Edible Flower Recipes to Spice up Your Cooking

Edible Flower Recipes
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Searching for delicious edible flower recipes? You’ve reached the right place. While most of us are aware of edible flowers like vanilla and chives, it’s rare to see actual petals in dishes like salads, bread, jellies, and desserts. You can put your garden to good use as flower season starts to draw to a close. If you’re prepared to step out of your comfort zone by adding flowers to your recipes, try the following yummy meals inspired by blooming blooms!

8 Edible Flower Recipes You Should Try:

1. Vanilla Bean Chamomile Cake with Honey Mousseline Buttercream (Using Vanilla Flowers as Garnish)

This tasty cake recipe from Butter & Brioche almost looks too good to eat (but we’re going to eat it anyway). Most of us are familiar with the taste of a vanilla cake served with light frosting. Vanilla doesn’t need much else to perfect its taste, but by adding the mousseline buttercream to the top and sides of the cake, you create a pastry that excites your expectations and taste buds.

2. Lemon Curd Blueberry Pop-Tarts (Garnished With Flowers)

Some of the best eatable flowers are found in your own neighborhood, according to Broma. The author baked homemade pop tarts in the oven and covered them in blueberry icing in this recipe. What I like most about this recipe (besides the flowers!) is the inclusion of a heavy cream spread on the pop tarts. While not necessary, the cream definitely improves the flavor.

3. Avocado Toast with Dukkah, Spring Flowers, and Soft Boiled Eggs

This Australian-inspired avocado toast recipe by Hello My Dumpling includes two types of flowers: chive flowers and flowering kale. While you’ve likely used kale and chives in your recipes, flowering kale is more yellow and tastes more like mild kale, and flowering chives taste almost exactly like chives. Be sure to sprinkle the toast with dukkah, a traditional Egyptian spice.

4. Flower and Herb Butter (For Toast)

Another toast recipe that’s to die for by Yahoo! contributor Josh McFadden, but don’t go into the light just yet! This Flower and Herb Butter recipe is simple and can be made from flowers you find in your backyard. Simply find your favorite and best quality unsalted butter at the grocery store and add a ton of herbs (thyme, sage, or dill) and flowers like marigolds and pansies.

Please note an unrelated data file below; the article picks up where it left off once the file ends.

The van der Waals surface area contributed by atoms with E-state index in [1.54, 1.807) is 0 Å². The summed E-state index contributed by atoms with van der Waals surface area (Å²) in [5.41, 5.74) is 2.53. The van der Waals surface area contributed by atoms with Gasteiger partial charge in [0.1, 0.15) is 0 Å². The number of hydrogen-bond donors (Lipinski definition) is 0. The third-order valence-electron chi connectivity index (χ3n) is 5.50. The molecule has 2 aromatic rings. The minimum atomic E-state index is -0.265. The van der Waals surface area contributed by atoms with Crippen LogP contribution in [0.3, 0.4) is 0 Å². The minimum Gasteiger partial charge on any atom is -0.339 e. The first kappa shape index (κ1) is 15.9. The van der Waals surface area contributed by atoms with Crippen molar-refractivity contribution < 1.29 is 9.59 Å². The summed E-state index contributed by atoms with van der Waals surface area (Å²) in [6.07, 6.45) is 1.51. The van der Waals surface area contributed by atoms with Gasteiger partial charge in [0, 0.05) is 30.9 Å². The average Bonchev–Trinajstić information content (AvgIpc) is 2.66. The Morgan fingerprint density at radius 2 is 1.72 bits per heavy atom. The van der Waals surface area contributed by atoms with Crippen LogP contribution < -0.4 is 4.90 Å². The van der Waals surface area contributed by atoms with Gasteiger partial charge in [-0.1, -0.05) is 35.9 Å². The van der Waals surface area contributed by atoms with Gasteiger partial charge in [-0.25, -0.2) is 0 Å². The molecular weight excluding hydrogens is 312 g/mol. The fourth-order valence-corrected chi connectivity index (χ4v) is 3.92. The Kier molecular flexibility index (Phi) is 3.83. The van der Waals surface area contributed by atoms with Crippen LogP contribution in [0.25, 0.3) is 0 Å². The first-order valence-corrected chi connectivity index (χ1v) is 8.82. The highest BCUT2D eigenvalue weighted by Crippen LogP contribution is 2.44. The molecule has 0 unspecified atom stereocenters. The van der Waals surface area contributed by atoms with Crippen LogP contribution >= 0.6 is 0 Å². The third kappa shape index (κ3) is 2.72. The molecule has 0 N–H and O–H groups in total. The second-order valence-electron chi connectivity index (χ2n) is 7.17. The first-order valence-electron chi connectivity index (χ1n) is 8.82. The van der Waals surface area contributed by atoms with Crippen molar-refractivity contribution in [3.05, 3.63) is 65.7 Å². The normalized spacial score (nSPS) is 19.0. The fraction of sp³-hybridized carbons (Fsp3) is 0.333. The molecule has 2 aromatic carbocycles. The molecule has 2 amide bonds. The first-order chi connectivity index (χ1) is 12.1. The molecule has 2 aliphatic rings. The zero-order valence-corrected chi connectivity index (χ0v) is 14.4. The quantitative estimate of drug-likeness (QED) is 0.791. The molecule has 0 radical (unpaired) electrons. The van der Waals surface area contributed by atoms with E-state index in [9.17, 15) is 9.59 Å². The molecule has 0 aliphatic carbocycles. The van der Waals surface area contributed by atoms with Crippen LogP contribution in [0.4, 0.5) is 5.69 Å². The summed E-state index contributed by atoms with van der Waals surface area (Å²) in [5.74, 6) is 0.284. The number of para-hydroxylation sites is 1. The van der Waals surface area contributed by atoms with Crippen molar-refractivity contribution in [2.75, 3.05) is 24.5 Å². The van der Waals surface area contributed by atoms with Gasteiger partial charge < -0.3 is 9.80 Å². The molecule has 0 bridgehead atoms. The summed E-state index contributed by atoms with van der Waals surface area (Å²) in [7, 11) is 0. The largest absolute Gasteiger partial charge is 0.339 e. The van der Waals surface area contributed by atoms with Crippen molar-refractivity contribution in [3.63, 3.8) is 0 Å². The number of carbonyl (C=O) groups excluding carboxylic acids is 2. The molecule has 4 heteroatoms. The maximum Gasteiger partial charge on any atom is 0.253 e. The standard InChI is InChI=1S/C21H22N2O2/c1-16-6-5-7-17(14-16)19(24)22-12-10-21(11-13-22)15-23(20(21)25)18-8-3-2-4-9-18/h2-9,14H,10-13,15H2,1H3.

5. Dolmas-Style Baked Squash Blossoms

This is probably the simplest of all edible flower recipes, but sometimes the easiest recipes are the tastiest. Feasting at Home used her Middle Eastern roots and edible flowers to add some spice to squash blossoms. The zucchini blossoms used in this recipe taste similar to zucchini, just milder, but taste incredible when put in the oven stuffed with ground lamb. Choose quinoa as your cooked grain, as they work better with the blossoms.

6. Pansy Topped Shortbread Cookies

Panies taste sweet and fresh, which makes them a perfect addition to cookies. The View From Great Island simply created some shortbread cookies by adding granulated sugar, unsalted butter, all-purpose flour, and pure vanilla extract. Then, they washed plucked pansies from their garden and placed them on top of the cookies. These cookies look truly beautiful.

7. Iced Hibiscus Latte

Chai lattes are super tasty, but the added hibiscus won’t just impress the taste buds. Hibiscus leaves are packed with antioxidants that will lower your blood pressure, boost liver health, and help promote weight loss. The MerryThought uses hibiscus tea bags, water, milk, sugar, and ice to make this drink perfect for hot summers. You can swap out this tea bag with lavender.

8. Edible Flower Salad with Rose, Chives, and Vinaigrette

And the last one on this list, is my favorite of all edible flower recipes. Roses are some of the sweetest flowers you can eat, which makes them a great choice for salads. In this recipe by The Conscious Dietitian, you’ll find an easy-to-make salad packed with vitamins and nutrients. However, if you plan to add roses to your meals, make sure you rinse them thoroughly, as Roses are some of the most pesticide-ridden flowers on the market.

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